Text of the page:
AI: How did Universal Robots and VW work together to maximize benefits?
Visti: Our distributor Faude Automatisierungstechnik worked closely with Volkswagen to develop a customized solution that was right for them. The robot grippers installed in the application have been specifically developed by Faude.
AI: How do you see this helping future advances in streamlining automotive manufacturing?
Visti: Our collaborative robots have pioneered a new trend within automation and robots – in all industries. Being able to work directly alongside a portable robot with no safety guards enables an unprecedented amount of cost saving and flexibility in your production; your new colleague can be a robot that optimizes both the production and alleviates workers of monotonous tasks, often promoting them to higher skilled positions. This concept is thrilling to many companies looking for new ways to stay competitive while also creating better working conditions for employees. Currently, 80% of Universal Robot installations worldwide operate with no safety shielding, but of course every installation depends on prior safety assessments.
Automotive Industries then asked Edward Mullen, National Sales Manager, Universal Robots USA what kind of business Universal Robots does in North America?
Mullen: Universal Robots introduced itself to the North American Market in September of 2012. Since then, we have implemented a high tech distribution channel throughout the US and Canada, giving us 100% coverage of all areas. Our distributors have done a phenomenal job penetrating a wide variety of industries including automotive, machine tools, medical, packaging, assembly, pharmaceutical, and electronics to name a few.
AI: Has it broken into the automotive sector?
Mullen: Yes absolutely. We have had tremendous success with BMW here in the US. In addition, we have the attention of most all other automotive manufacturers. Successful applications like parts placement, assembly, screwing, and gluing continue to help us grow through this industry.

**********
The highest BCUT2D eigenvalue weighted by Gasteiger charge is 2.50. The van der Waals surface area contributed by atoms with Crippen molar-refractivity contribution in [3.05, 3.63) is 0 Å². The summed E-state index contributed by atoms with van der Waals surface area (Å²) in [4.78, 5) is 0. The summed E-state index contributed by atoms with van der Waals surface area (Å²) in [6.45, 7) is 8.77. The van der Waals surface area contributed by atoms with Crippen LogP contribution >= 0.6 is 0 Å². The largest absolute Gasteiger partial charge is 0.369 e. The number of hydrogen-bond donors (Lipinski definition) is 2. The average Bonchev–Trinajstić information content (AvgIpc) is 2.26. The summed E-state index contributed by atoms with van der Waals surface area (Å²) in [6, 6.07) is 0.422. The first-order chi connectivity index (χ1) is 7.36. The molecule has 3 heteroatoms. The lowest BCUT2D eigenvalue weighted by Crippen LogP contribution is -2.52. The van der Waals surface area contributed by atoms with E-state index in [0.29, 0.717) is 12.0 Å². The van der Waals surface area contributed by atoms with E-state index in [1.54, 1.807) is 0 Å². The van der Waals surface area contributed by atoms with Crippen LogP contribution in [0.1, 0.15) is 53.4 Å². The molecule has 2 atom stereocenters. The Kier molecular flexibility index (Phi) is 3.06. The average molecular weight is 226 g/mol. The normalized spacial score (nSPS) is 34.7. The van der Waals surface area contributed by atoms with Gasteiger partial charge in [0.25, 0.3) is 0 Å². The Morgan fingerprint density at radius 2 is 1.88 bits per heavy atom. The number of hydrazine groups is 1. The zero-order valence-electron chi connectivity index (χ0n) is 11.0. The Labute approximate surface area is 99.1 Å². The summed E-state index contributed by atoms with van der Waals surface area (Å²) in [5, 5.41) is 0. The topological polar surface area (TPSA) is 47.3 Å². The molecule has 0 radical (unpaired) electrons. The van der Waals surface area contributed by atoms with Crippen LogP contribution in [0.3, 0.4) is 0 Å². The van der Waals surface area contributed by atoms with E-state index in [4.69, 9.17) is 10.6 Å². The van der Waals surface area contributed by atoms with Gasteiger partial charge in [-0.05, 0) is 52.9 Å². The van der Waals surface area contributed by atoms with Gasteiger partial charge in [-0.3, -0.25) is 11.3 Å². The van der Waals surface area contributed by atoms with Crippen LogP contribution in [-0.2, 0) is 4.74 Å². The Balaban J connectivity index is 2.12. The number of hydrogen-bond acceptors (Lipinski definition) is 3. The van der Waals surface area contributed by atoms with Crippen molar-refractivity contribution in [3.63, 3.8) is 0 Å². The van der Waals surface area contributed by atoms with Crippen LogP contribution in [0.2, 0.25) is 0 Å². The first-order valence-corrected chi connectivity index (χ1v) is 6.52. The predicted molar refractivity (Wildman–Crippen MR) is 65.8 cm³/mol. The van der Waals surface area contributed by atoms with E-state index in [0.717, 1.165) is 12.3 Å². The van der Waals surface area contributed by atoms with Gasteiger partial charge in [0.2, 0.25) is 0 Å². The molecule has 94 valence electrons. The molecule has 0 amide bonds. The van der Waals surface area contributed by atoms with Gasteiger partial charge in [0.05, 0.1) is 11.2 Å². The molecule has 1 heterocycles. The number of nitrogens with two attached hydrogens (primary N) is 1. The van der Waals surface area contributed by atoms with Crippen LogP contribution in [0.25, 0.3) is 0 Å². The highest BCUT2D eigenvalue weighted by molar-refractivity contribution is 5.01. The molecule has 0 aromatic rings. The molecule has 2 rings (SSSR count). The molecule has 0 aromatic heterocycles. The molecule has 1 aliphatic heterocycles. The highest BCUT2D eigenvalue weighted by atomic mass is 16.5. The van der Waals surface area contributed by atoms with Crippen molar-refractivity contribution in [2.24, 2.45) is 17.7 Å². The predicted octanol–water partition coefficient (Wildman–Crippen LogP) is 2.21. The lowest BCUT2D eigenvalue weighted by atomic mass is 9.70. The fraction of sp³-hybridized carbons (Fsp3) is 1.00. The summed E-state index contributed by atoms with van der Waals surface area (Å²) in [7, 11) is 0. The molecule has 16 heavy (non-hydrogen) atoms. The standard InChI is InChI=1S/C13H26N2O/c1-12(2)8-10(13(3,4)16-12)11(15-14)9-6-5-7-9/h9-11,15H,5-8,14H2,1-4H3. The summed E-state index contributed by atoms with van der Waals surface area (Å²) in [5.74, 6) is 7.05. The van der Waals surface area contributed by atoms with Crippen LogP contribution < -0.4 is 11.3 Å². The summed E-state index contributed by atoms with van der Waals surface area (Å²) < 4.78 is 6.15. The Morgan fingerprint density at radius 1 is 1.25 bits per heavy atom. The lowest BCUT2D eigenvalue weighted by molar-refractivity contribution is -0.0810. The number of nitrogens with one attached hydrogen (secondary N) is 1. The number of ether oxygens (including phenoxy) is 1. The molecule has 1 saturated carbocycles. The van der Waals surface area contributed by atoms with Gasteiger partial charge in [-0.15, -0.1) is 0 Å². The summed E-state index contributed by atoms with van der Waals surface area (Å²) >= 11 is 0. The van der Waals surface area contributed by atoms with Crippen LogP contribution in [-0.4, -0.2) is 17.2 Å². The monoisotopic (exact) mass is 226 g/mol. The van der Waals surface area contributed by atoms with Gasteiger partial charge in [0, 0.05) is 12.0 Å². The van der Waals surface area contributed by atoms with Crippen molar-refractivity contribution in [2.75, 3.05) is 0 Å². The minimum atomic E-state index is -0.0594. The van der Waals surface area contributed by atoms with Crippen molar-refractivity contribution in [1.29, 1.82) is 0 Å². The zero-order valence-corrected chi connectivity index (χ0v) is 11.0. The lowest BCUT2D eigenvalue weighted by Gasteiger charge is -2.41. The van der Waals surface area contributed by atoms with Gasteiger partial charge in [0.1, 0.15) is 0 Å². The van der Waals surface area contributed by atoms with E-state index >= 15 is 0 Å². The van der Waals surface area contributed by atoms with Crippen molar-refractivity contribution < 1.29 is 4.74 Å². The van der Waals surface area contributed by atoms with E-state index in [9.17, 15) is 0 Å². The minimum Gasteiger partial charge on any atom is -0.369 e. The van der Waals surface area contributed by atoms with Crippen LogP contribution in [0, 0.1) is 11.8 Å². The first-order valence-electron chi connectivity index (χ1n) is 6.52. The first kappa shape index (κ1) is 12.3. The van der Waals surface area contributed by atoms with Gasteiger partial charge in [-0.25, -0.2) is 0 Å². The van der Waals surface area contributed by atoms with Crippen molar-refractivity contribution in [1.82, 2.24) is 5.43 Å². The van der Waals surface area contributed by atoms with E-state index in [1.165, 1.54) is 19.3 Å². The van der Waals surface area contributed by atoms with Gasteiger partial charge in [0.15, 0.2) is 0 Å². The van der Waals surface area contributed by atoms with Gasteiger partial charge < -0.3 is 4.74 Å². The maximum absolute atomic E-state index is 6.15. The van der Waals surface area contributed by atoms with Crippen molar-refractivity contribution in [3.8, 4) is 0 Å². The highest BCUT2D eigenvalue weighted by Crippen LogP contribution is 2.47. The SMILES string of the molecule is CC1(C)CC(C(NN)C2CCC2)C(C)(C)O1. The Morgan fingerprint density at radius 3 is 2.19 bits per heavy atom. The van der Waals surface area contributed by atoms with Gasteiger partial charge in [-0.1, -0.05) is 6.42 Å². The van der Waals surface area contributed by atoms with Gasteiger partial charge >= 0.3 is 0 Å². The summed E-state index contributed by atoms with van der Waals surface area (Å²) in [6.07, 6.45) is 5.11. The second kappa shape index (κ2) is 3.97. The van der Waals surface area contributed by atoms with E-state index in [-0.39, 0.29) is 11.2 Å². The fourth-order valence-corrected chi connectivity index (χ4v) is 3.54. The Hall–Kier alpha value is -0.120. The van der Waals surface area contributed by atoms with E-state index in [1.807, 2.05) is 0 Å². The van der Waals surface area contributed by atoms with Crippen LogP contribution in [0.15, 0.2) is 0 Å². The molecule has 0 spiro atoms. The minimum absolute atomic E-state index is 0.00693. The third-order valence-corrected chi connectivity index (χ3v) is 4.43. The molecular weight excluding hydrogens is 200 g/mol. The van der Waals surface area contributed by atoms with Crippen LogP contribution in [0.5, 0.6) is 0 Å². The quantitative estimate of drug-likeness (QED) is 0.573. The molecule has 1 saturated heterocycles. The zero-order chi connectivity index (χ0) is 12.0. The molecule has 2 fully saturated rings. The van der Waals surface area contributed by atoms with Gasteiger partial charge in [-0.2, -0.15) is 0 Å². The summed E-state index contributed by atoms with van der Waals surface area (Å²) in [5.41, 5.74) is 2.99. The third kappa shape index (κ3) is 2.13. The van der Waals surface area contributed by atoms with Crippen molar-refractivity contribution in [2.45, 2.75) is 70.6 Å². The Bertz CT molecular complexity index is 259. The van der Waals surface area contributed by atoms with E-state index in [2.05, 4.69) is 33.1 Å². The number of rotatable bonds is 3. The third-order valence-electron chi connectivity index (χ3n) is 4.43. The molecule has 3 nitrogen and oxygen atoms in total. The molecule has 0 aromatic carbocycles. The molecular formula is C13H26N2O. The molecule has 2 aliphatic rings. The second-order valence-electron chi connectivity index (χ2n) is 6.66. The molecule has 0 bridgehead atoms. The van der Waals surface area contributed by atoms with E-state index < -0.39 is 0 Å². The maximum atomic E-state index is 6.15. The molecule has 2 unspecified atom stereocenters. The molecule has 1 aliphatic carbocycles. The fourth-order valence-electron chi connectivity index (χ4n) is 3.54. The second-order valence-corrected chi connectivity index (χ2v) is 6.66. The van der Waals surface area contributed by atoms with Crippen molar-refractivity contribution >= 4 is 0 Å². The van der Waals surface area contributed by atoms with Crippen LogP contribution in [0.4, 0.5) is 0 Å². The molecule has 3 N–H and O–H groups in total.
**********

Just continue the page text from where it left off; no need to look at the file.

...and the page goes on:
AI: What benefits can North American automakers get from Universal Robots’ technologies?
Mullen: Our technology allows any small, medium and large company to successfully implement automation where it was impossible to in the past. The ability to potentially run unguarded, coupled with the flexibility to quickly reprogram or even reallocate our robot opens up endless possibilities to implement automation. Implementation is quick due to the user-friendly, intuitive nature of the robots. Often, programming and installation is done in a matter of hours.
AI: What are some of the advances in auto¬motive manufacturing that makes North America an important market for Universal Robots?
Mullen: I believe North American manufacturing is focused on becoming more efficient and keeping manufacturing here at home. It is, therefore, imperative to be able to convert existing process to automation. In addition, there is a major focus on ergonomics and of relieving workers of repeated, monotonous tasks.
AI: How do you see business growing in the region?
Mullen: We have only been here about a year now and see tremendous interest across the board in all industries. I truly believe the growth will be epic, as awareness grows around collaborative robots and the safety organizations continue to evolve the specifications.